Cambodian ranking on 2020 Corruption Perception Index

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Cambodia ranked one place better on the 2020 Corruption Perception Index but was still the worst-ranked of the ASEAN nations.

The Transparency International’s (TI) Corruption Perception Index (CPA) gave the Kindom of Cambodia a rating of 21 out of 100 in 2020.

Cambodian ranking on 2020 Corruption Perception Index
Photo Credit: Corruption Perception Index

How does the Corruption Perception Index work?

The index ranks 180 countries and territories by “their perceived levels of public sector corruption according to experts and businesspeople, uses a scale of zero to 100, where zero is highly corrupt and 100 is very clean.”

More than two-thirds of countries scored below 50 on the 2020 CPI, with an average score of just 43. The Transparency International claims “data shows that despite some progress, most countries still fail to tackle corruption effectively.”

2020 Corruption Perception Index

The top countries on the CPI in 2020 are Denmark and New Zealand, with scores of 88. They were followed by Finland, Singapore, Sweden and Switzerland, with scores of 85 each.

At the bottom end of the scale, South Sudan and Somalia, scored 12 each, followed by Syria (14), Yemen (15) and Venezuela (15).

How did Cambodia rank on the 2020 Corruption Perception Index?

TI said of Cambodia: “From a regional perspective, Cambodia continues to occupy the third lowest spot in the Asia Pacific, coming above only Afghanistan and North Korea, and the lowest spot in the ASEAN region. The results obtained by other ASEAN countries have been mixed.”

Cambodia ranked 160 out of the 180 countries involved. The average score in the Asia Pacific region was 45. In terms of some of the other ASEAN nations, they scored as:

  • Singapore (85)
  • Brunei (60)
  • Malaysia (51)
  • Philippines (34)
  • Laos (29)
  • Myanmar (28)

A press release from TI said: “Cambodia’s results reflect some progress the country has made, including in its efforts to reduce corruption in the private sector, reform public financial management mainly through the strengthening of resource mobilisation, foster e-government and improve public services, particularly in response to Covid-19.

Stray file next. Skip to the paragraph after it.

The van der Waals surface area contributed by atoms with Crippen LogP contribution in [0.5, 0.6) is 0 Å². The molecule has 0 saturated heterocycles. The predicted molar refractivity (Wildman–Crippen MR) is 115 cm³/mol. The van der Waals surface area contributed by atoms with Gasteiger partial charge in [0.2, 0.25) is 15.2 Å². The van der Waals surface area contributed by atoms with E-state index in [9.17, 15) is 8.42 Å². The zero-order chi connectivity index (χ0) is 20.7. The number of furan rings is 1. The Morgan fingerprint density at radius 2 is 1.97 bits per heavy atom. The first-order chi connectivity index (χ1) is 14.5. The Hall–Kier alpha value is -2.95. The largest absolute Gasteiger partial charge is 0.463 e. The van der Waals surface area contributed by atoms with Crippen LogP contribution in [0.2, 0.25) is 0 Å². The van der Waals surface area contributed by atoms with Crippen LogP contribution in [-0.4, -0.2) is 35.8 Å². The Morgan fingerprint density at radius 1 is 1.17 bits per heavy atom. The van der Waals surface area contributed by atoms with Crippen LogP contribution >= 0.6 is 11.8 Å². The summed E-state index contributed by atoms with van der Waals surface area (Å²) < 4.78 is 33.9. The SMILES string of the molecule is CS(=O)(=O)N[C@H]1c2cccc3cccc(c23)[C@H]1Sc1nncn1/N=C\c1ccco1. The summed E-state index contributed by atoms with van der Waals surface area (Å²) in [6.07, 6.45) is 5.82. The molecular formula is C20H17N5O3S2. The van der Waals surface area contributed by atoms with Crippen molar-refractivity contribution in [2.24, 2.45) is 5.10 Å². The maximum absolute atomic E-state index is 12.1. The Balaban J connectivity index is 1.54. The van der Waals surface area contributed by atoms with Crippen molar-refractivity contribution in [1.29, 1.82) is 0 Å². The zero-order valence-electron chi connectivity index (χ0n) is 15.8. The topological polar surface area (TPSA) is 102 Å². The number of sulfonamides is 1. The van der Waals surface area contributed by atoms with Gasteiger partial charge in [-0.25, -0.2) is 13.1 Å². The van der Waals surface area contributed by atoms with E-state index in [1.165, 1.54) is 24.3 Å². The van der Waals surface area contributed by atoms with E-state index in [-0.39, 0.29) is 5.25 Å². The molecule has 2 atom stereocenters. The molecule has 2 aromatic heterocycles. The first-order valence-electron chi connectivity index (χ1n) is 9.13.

The improvement, however, has not changed the overall perception of experts and business executives, particularly when key structural and systematic reforms that seek to tackle grand and political corruption and strengthen the rule of law are deemed to have made little to no progress.”

The recommendations from the Transparency International’s Corruption Perception Index for Cambodia included:

  • Amending articles in the Anti-Corruption Law, especially concerning public officials declaring assets.
  • Laws to protect whistleblowers
  • Grant access to information
  • Enabling the participation of civil society organisations, media personnel and citizens to fight corruption
  • Public access to taxpayer information for tax collections.
  • Strengthening the institutions responsible for promoting the rule of law and address the gaps in the implementation of anti-corruption legislation.
  • Improving the business environment and promoting fair business competition by reducing bureaucratic burdens, promoting equal compliances and eliminate all forms of corruption which are the main barriers of doing business in Cambodia.
  • Establishing accountability mechanisms and ensure checks and balances at both the national and sub-national levels.
  • Enhancing effectiveness and independence of oversight institutions such as the parliament, the National Audit Authority, the Constitutional Council and the Anti-Corruption Unit.

According to the Phnom Penh Post, the Cambodian government officials have dismissed the rating “as not reflective of the reality in the country.” Government spokesman Phay Siphan said on January 28, 2021, that Cambodia was not interested in TI’s ranking because it was not an accurate depiction of the Kingdom, nor did it affect investments in the country according to the PP Post.

You can see more about the highlights of the 2020 report here.

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